Another character in A TENDER BRIDGE is a single child. The child is first seen as being frightened by a storm. She portrays innocence – what we are born with, what we lose, and what is found again – and in the end: takes us to paradise. It is the child that calms and leads the narrator into Paradise, with the words spoken by Ashley: “And a child shall lead them.”
The work itself is similar to the format of Leonard Bernstein’s MASS – in that there are characters that take the form and role of storytellers, participants and soloists. They are representational of us all as we travel through life to the other side via the movements found within the liturgical mass. Ashley’s voice – which we hear but we never see him – represents the answers to our questions, gives us comfort, shows us guidance, and unconditional love – but more importantly, he is the voice of God.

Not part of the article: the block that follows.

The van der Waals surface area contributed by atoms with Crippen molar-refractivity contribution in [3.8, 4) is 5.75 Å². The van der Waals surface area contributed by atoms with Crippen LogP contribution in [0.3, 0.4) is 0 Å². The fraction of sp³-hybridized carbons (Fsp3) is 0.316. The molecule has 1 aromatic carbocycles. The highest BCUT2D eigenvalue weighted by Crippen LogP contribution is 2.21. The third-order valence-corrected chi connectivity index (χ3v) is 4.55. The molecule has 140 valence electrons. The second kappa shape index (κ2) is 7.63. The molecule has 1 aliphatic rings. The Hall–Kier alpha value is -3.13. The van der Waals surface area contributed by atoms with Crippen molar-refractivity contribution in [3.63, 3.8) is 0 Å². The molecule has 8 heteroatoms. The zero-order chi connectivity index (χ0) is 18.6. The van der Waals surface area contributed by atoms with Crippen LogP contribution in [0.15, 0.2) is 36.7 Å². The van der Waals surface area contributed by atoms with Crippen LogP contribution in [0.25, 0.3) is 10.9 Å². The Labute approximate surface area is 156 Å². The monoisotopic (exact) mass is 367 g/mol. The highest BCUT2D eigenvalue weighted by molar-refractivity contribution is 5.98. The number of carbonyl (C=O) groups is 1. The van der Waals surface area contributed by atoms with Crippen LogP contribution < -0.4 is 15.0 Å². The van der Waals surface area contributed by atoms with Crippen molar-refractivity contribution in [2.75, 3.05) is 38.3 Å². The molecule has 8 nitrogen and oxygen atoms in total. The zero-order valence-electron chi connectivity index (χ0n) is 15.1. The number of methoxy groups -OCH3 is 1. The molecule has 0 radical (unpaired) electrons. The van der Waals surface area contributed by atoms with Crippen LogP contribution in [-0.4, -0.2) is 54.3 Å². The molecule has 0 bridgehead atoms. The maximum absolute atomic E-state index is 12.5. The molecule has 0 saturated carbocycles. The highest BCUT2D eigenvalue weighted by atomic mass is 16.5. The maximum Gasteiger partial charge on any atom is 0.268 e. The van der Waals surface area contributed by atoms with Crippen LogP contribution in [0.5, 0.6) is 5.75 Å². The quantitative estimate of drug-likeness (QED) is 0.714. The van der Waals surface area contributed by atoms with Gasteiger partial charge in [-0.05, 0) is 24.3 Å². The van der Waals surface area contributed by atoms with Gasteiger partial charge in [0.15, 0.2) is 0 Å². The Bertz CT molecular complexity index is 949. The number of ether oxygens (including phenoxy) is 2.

Ashley’s voice
I went to Ashley’s home and recorded him speaking the lines for A TENDER BRIDGE. These audio recordings will be used in each premiere and performance of the work. There are several familiar Ashley Bryan lines that are incorporated into the work: “Let us walk together, Children!” and the final line of the Requiem: “There’s a great camp meeting in the promised land!”
I visited Ashley in July 2018 to play the finished work for him on his piano at his home. While I played, he read his own words. It was incredibly moving for me; and one of the most rewarding performances in music that I have ever taken part in. After performing the movement “What then shall I say? Poor child that I am?,” Ashley said, “That’s so beautiful, I could cry.” There were many tears, I can tell you.
Interesting Story: I wrote the music for the section “Communion” as an A Cappella choral setting; but wasn’t entirely happy with it. I thought it “lacked something”. Later I chose to place the well known African American spiritual “Let Us Break Bread Together” as a soprano descant above the choir. Several months later, long after A Tender Bridge was complete, while watching the film “I Know A Man … Ashley Bryan” by Richard Kane at Mayo Street Arts Center – there was a scene where Ashley Bryan was playing the piano in his home several years prior … and what hymn was he playing? “Let Us Break Bread Together”. That is the magic of Ashley Bryan.
History